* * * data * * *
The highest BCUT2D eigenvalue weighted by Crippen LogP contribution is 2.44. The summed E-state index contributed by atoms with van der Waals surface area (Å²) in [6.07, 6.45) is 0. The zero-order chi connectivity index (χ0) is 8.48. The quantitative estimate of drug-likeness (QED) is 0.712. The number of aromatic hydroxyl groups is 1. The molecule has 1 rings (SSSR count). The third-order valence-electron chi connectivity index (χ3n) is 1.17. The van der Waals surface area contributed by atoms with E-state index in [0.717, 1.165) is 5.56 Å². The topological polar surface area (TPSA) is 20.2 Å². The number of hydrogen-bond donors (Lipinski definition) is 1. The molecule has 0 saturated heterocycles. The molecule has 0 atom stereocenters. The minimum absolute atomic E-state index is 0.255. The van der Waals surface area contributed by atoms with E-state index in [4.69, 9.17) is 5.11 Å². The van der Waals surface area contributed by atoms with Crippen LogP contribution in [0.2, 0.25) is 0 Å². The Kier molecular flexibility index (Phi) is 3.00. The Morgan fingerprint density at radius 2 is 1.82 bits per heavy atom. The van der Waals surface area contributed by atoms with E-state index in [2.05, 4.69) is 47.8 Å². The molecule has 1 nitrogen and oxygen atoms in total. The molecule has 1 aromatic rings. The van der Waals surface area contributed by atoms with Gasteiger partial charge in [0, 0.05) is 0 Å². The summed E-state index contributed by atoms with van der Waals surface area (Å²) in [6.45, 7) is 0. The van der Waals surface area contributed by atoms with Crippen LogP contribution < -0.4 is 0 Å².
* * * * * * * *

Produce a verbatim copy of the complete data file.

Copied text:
The highest BCUT2D eigenvalue weighted by Crippen LogP contribution is 2.44. The summed E-state index contributed by atoms with van der Waals surface area (Å²) in [6.07, 6.45) is 0. The zero-order chi connectivity index (χ0) is 8.48. The quantitative estimate of drug-likeness (QED) is 0.712. The number of aromatic hydroxyl groups is 1. The molecule has 1 rings (SSSR count). The third-order valence-electron chi connectivity index (χ3n) is 1.17. The van der Waals surface area contributed by atoms with E-state index in [0.717, 1.165) is 5.56 Å². The topological polar surface area (TPSA) is 20.2 Å². The number of hydrogen-bond donors (Lipinski definition) is 1. The molecule has 0 saturated heterocycles. The molecule has 0 atom stereocenters. The minimum absolute atomic E-state index is 0.255. The van der Waals surface area contributed by atoms with E-state index in [4.69, 9.17) is 5.11 Å². The van der Waals surface area contributed by atoms with Crippen LogP contribution in [0.2, 0.25) is 0 Å². The Kier molecular flexibility index (Phi) is 3.00. The Morgan fingerprint density at radius 2 is 1.82 bits per heavy atom. The van der Waals surface area contributed by atoms with E-state index in [2.05, 4.69) is 47.8 Å². The molecule has 1 nitrogen and oxygen atoms in total. The molecule has 1 aromatic rings. The van der Waals surface area contributed by atoms with Gasteiger partial charge in [0, 0.05) is 0 Å². The summed E-state index contributed by atoms with van der Waals surface area (Å²) in [6.45, 7) is 0. The van der Waals surface area contributed by atoms with Crippen LogP contribution < -0.4 is 0 Å².